BLG: Based on your experience, what suggestions would you give to people who want to write a “how to” book?
AS: First, read or re-read “how to” books that you found helpful. Here are some other suggestions:
- Pay special attention to what does and doesn’t work for you as the reader.
- Read these and other similar books with an eye to understanding your competition and thinking about how your book is different.
- Record, in a central place, like Notes on your smart phone, ideas you have for your book.
- Make it easy to read!
- Keep your sentences short, crisp and clear.
- Many self-help books try to consolidate learning by summarizing the material presented in each chapter.
- Keep your target audience in mind and create chapters that will best meet their needs. For example, consider keeping your chapters short.
BLG: What criteria did you use for selecting the quotations in the gray boxes?
AS: Self-help and “how to” books need to be filled with short, catchy phrases, so I felt strongly that sidebars would be a good addition. Reviewing the text and picking out sections that captured the message and might catch the reader’s eye, was challenging.Remember the phrase “Kill your babies”? Let go of your favorite phrases that don’t serve your larger message! I had to force myself to pick sections I thought were either important or would be useful for a broad range of readers.
BLG: How do you hope writers’ groups will use the advice in Help Your Group Thrive: A Workbook and Planning Guide?
AS: Since many writer’s groups start with enthusiasm and fizzle out, my main hope is that leaders or some of the core members will read and use the book as a resource. The book describes various types of writing groups, and Chapter 12 includes suggestions for dealing with common challenges in groups. Successful groups need to be clear about what members can expect, how they will choose new members, and keep to or revise their expectations.
BLG: Tell us about finding your publisher.
AS: I have had the pleasure of being invited to give workshops for the American Group Psychotherapy Association for years. Three years ago the booksellers at the conference commented that my self-published book, How to Create and Sustain Groups that Thrive: Therapist’s Workbook and Planning Guide, was their best seller. Armed with that information, I felt emboldened to ask the bookseller to let me use his name in my pitch to their publisher.
Things moved rapidly after that initial introduction, and I quickly found myself signing with a prestigious publishing house. The important takeaway here is to ask people who have made positive comments about your work to use their names and comments in marketing and finding a publisher.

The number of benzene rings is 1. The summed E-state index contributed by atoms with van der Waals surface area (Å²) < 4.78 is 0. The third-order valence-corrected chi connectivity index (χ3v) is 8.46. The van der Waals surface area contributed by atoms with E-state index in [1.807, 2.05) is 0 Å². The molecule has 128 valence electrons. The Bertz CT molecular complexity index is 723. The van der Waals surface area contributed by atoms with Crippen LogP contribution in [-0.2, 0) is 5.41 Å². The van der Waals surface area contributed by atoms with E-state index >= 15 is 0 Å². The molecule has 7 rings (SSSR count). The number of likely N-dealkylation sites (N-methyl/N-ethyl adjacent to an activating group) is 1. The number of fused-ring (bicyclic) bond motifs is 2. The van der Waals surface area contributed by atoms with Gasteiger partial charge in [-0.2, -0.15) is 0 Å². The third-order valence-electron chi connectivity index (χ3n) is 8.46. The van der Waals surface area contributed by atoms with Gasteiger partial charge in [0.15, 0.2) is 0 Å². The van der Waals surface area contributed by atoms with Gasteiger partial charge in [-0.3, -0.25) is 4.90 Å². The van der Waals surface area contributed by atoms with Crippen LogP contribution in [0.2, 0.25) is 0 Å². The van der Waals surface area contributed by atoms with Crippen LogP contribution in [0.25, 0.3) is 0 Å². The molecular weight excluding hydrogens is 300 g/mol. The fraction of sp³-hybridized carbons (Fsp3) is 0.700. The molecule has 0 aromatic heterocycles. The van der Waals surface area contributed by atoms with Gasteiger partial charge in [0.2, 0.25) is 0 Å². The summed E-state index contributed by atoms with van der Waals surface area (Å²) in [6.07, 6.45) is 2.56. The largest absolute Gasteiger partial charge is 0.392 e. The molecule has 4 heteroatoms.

BLG: What else would you like readers to know?
AS: Writing and publishing a book is a major commitment. Gone are the days of publishers sending authors on book tours and handling all the marketing. If we want others to read our work we need to have a marketing plan and budget in advance of the book being released.Join your local writers group, like our California Writers Club--Mt. Diablo Branch – the support, guidance and comradery are invaluable, especially when you are starting out.Being an active member of the National Speakers Association of Northern California has helped with my speaking, marketing, and social media. Non-members are welcome to come to the meetings so check out their events at www.NSANC.org
BLG: What are you working on now and how can readers learn more about you?
AS: These days I am working on marketing the book, venturing into social media, a radio tour, expanding the therapist’s version of Help Your Group Thrive, and returning to final rewrites of The Rollercoaster of Chronic Illness: How to Add Joy to the Ride. I will be doing more workshops, author talks and signings, including talks about the wide world of publishing, so sign up for my mailing list to get announcements about my upcoming speaking engagements and a free tip sheet about leading groups. (Did you catch that marketing-ese, Call to Action?) Since authors are advised to include a call to action when marketing, please note how I did that in this paragraph.
Readers can learn more about me on my website, www.DrSteiner.com or my Author’s Facebook page: https://www.facebook.com/DrAnnSteiner/.
BLG: Thank you for sharing your experience and wisdom.
If you’ve ever thought about starting a writing group, or any kind of group, read this book. This book will make your life easier and enhance your leadership skills.